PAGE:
Poetry and Project Management
July 30, 2018 | By Kimberly Uslin
Of all the concepts associated with Aristotle, construction is likely not high on the list (if it makes the list at all). But for H. Glenn Ballard, PhD (SF68), the connection is not only rational, but highly useful.
“It goes all the way back to Aristotle’s rhetoric: the way of dealing with matters particular and probable as opposed to necessary and universal,” says Ballard.
The Aristotelian consideration of form vs. matter is at the heart of what Ballard does as the co-founder and research director of the Lean Construction Institute. Though not the creator of the Lean model, Ballard is credited with revolutionizing the world of capital construction and project management through his study and application of Lean theory. His contributions to the field have earned him international recognition, professorships at top universities like U.C. Berkeley and Stanford, and most recently the 2018 Award of Merit from the St. John’s College Alumni Association.
For those unfamiliar, Ballard explains Lean Construction as “a way of managing a construction project that’s derived from what Toyota developed by designing and manufacturing automobiles. It’s built around the fundamental relationship between customer and supplier and provides the customer exactly what they need with increasingly less waste.”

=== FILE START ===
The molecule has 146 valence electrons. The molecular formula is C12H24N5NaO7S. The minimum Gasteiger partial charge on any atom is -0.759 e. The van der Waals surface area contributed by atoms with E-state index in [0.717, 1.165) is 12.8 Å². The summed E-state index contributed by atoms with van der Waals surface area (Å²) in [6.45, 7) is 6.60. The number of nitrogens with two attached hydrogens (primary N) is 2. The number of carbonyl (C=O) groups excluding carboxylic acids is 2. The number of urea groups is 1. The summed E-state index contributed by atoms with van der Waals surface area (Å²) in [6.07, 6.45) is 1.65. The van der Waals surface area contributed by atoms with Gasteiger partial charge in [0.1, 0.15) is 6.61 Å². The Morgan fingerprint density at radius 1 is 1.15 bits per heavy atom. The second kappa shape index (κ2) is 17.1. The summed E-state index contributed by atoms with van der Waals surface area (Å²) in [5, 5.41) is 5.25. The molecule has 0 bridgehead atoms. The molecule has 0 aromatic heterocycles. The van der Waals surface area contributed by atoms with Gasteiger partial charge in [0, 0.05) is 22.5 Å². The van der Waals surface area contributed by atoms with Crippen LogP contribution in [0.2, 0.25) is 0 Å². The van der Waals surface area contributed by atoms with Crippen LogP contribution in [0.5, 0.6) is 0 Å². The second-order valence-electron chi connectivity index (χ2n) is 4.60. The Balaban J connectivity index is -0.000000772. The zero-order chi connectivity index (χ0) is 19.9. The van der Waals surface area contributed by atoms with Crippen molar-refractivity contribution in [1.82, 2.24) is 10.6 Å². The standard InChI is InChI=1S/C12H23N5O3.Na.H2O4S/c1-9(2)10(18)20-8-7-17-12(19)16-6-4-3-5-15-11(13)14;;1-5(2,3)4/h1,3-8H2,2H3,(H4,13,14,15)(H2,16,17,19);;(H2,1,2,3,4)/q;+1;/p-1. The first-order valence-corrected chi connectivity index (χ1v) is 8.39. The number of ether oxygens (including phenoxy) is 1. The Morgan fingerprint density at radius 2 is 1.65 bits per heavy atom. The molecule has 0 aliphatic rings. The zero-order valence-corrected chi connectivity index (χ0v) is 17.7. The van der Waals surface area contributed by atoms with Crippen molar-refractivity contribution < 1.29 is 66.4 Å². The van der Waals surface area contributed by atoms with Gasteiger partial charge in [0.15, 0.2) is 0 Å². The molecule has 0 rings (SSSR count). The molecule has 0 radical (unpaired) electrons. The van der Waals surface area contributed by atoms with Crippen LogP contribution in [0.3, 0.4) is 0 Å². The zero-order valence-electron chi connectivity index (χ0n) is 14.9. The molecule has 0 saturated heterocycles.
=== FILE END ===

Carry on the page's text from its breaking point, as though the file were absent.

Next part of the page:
The method, he says, supports sustainability threefold through economic, social, and environmental means. And though it was designed to support automobile manufacturing, it’s applicable to virtually every project in the world.
Despite his passion for the model, Ballard did not set out to become an expert in construction philosophy.
“I liked working with my hands and working outside. I liked the challenge of making things that you could see,” he says. “Unfortunately or fortunately, I was only able to do that for five years before I was promoted into management positions.”
“I think some people when they’re 5 years old know what they want to be when they grow up, a fireman or whatever,” he continues. “I think of my career more as a careen. I’ve been luckily bouncing off of things and into things, and St. John’s was one of those lucky bounces.”
Though SJC was not what inspired him to pick up a job in construction one summer, Ballard credits the college with his “ability to learn,” adding that his education made him “better able and better equipped to take on new problems and new challenges and to make sense of them.”
As an established expert in construction and engineering, he took the Johnnie model into the classroom, favoring the Socratic method of teaching through questioning for 21 years. And though he is no longer a professor at U.C. Berkeley—having had a mother in class and her daughter decades later led him to believe he’d been there long enough—he remains a full-time employee as the leader of the Project Production Systems Lab.
There, Aristotle remains top of mind.
“It’s been inspiring [to study] the science of production,” says Ballard. “His [Aristotle’s] exemplar for that science is poetry—that’s what Poetics is about. It’s a little bit of a stretch to think about poetry and producing refineries in the same breath, but that’s what I’m thinking.”
Ballard will be honored for his 2018 Award of Merit at the Alumni Association Awards Banquet, held during the annual Homecoming celebration.